By Christie Duffy
Residents of one Brick community say living next to the Parkway wasn’t so bad, until last year. Now they say traffic noise is deafening.
In an effort to make the Parkway safer, the New Jersey Turnpike Authority cut down scores of tress last year, across 146 acres. The tress had also acted as a natural sound barrier.
“I’m sleep deprived all the time. I find myself making stupid mistakes. I almost pulled out into traffic,” Spector said.
“The noise is continually getting worse and worse,” said Mark Cull, also of Brick Township.
Evergreen Woods residents have bought their own decibel reader so they can measure the level of noise in their community.
“They’re so noisy. They can exceed 90 decibels,” said Stephen Brill.
A noise measurement report by the county found a loud passing truck was the noisiest at nearly 75 decibels. The legal limit is 65 decibels during daytime hours, but the state’s noise control law does not apply to public roadway noise.
Residents say it’s not just the noise factor, but they also believe they are inhaling more vehicle fumes thanks to this Parkway improvement project.
“The kids in this neighborhood, a lot of them are getting heavy asthma attacks,” John Sluka said.
Trees along the Parkway were taken down to add lanes and widen the Parkway shoulders. They were also removed to make room for water runoff basins.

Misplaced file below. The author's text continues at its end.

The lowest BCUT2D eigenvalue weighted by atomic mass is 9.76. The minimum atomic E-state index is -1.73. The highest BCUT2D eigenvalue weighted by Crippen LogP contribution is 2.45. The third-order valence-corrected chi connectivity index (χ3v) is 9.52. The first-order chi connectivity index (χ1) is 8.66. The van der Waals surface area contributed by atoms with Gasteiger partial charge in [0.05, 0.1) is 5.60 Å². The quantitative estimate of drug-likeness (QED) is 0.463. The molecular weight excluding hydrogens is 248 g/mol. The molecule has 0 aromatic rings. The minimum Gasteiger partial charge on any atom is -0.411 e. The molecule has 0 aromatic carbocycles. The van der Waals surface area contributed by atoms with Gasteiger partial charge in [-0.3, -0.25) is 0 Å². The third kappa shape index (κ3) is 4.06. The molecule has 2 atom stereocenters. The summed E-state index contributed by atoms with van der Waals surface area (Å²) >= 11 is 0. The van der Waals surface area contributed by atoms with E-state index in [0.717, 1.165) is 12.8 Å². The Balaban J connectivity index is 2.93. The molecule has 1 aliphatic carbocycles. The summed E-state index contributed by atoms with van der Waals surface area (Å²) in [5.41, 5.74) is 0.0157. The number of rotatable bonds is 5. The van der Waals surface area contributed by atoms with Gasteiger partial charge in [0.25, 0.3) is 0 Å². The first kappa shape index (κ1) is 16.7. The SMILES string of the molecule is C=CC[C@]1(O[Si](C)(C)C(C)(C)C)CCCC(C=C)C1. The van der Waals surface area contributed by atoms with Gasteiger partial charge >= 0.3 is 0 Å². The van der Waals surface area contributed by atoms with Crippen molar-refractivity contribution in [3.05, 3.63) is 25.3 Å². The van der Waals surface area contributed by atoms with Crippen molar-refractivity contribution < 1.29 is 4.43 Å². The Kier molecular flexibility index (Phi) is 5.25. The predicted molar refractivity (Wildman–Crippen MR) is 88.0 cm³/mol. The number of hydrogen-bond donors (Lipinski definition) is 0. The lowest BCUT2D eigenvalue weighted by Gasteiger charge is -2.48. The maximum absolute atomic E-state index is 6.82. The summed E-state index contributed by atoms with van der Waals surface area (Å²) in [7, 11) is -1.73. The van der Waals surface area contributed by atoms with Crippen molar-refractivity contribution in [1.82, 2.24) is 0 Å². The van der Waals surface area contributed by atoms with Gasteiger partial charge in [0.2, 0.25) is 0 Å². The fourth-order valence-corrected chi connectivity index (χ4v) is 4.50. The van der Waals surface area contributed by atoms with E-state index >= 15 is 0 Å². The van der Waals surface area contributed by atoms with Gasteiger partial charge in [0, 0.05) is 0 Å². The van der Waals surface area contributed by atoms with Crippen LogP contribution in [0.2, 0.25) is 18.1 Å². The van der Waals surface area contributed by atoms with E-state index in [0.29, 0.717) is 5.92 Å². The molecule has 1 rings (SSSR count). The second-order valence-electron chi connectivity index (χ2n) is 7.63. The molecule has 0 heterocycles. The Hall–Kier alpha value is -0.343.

“I’ve lived in this development for 20 years and Brick longer than that and it never floods in this area of the Parkway,” Spector said.
But the DEP disagrees. A spokesman says the basins were needed not just to avoid flooding, but to also keep diesel, fuel and oil runoff out of nearby brooks and tributaries.
The New Jersey Turnpike Authority says safety is the main reason for the construction and a spokesman issued this response to our request for comment on residents’ complaints: “The Parkway was a busy road when Evergreen Woods was built. It remains a busy road today. Nothing about the safety project will make it any busier. And nothing about the safety project will move the traffic any closer to the homes in Evergreen Woods. For those reasons, the project doesn’t qualify for a sound barrier.”
The Turnpike Authority plans to re-plant more than $500,000 worth of trees in Brick Twp. alone, but trees cannot be planted in the water runoff basins dividing Evergreen Woods from the Parkway.